Georgian Jews speak Hebrew. sidual rights to "Mein Kampf"
Children learn it from their par- reside with the Bavarian govern-
ents and, according to recent re- ment which can request - an in-
ports, youth organize Hebrew junction or seize the book if it is
literature groups. Their fluency in published without their approval.
An earlier Italian translation of
Hebrew is probably helped by the
fact that of all Soviet Jews they "Mein Kampf" was published sev-
eral
years ago by the neo-Fascist
are, geographically, closest to Is-
rael. They can listen, without dif- newspaper La Sentinella D'Italia
in
Monfalcone,
near Trieste. It
ficulty, to the Israel radio, and
thousands of them regularly do so. was published however in the
principality of San Marino to
While the special historic and avoid conflict with Italian laws
sociological conditions made the prohibiting Fascist activities.
Georgian Jews the front-line of Some Jews here believe Prof.
the Soviet Jews' demand for their Horkheimer's preface is - intended
religious and national rights, their
for the same purpose.
action is part of two parallel de-
velopments. One is the awakening
of national and cultural conscious-
ness among the new generation of
Soviet Jews in general as witness-
ed by every Western visitor to the
Soviet Union. The second is the
growing resistance of the younger
generation of Soviet intellectuals
to the oppression of freedoms by
the rulers in the Kremlin.



Exclusively at Harry Thomas

(Copy right

i959. JTA, inc.)

For those who follow the life of
the Jews in the Soviet Union, it
came as no surprise that the first
collective action for the right *o
emigrate came from the Jewry of
the Republic (province) of Geor
gia. For those critical of the long
hestitation by the Israel govern-

ment to start a full-scale cam-
paign on behalf of the Soviet Jews,
a pleasant s-uprise that
Jerusalem this time went all out
to underscore the dramatic and
historic nature of the appeal to the
UN Human Rights Commission
issued by the Georgian Jews.

it was

Of the 3,500,000 Soviet Jews, the

100.000 Georgian Jews are a spe-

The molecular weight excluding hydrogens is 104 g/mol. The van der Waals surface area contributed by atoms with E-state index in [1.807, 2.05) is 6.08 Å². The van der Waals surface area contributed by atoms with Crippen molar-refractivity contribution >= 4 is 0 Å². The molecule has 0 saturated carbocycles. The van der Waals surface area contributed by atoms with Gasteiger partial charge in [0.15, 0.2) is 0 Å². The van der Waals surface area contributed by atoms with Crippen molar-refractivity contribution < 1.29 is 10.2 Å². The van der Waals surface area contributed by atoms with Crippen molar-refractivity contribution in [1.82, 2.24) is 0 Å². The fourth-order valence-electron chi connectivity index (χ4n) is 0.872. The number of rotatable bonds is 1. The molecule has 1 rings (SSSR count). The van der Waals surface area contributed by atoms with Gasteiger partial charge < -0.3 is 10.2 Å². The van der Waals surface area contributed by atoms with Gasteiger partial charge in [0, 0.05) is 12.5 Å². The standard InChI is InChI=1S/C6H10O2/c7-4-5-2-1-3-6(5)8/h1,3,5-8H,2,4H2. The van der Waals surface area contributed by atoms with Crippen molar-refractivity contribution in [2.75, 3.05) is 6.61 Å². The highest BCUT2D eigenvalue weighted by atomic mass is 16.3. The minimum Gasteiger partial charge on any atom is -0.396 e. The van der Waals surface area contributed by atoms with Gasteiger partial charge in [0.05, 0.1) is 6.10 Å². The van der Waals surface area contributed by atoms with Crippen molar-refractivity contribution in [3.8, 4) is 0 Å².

cial category, thanks both to his-
tory and their surroundings. Ac-
cording to tradition, the f irst
Jewish community in Georgia was
established 2,000 years ago when
part of the Jews taken into Baby-
lon captivity migrated northward
to the Caucasus Mountains and to
present-day Georgia.
They maintained their nation.
al and religious identity for
many centuries and in this they
were supported, at least since
the Middle Ages, by their non-
Jewish neighbors. Cbr i s t i an
Georgians, too, are a 'tolerant
but proud people, with a highly
developed national consciousness
which neither the Czarist nor
the Communist rulers have been
able to destroy.
The Georgian population con-
siders the struggle of the local
Jews for the maintenance of their
national identity as part of the
struggle of the Georgian people
against Moscow. In their appeal
to the UN, signed by heads of 18
important Jewish families, the
Georgian Jews made it clear. that! The Georgian Jews were not
their desire to emigrate is i in no the only ones who petitioned the
way a reflection on their non-Je
UN Human Rights Commission.
ish neighbors. They do not just
Similar appeals were sent to New
want to leave Soviet Union but to . York—also by clandestine means,
go to Israel, their ancestral home- of course—by a group of writers
1
land.
and artists, as well as by a group
One of the most dramatic of Russian Baptists who protested
events underscoring the nature being persecuted by Moscow for
of the Georgian Jews and of the
their religious identification.
milieu in which they live oc-
Hopefully, the voice of the
curred during the last year of Georgian Jews and indeed of all
Stalin's life. Himself a Georg-
Russian Jewry will now be am-
ian, and a student of a local
plified by their brethren in the
theological seminary, the Soviet free world. -
dictator pushed the economic
development of his native prov-
Rod McKuen's Poems
ince but made extraordinary ef-
Rod McKuen has become the
forts to extinguish all religious
best-selling poet in America. As
life and nationalist tendencies
writer and composer of songs he
there.
One day, he personally issued has -earned the admiration and
orders that the old synagogue in acclaim of critics and the distin-
Kutasi should be converted into a guished men in the land he has
Communist youth club. Leaders of befriended.
His latest collection of poems,
the Jewish community tried to pull
all possible strings to have the entitled "In Someone's Shadow."
on
a variety of subjects, has just
order revoked. They even offered
to collect funds to build a new been published by Random House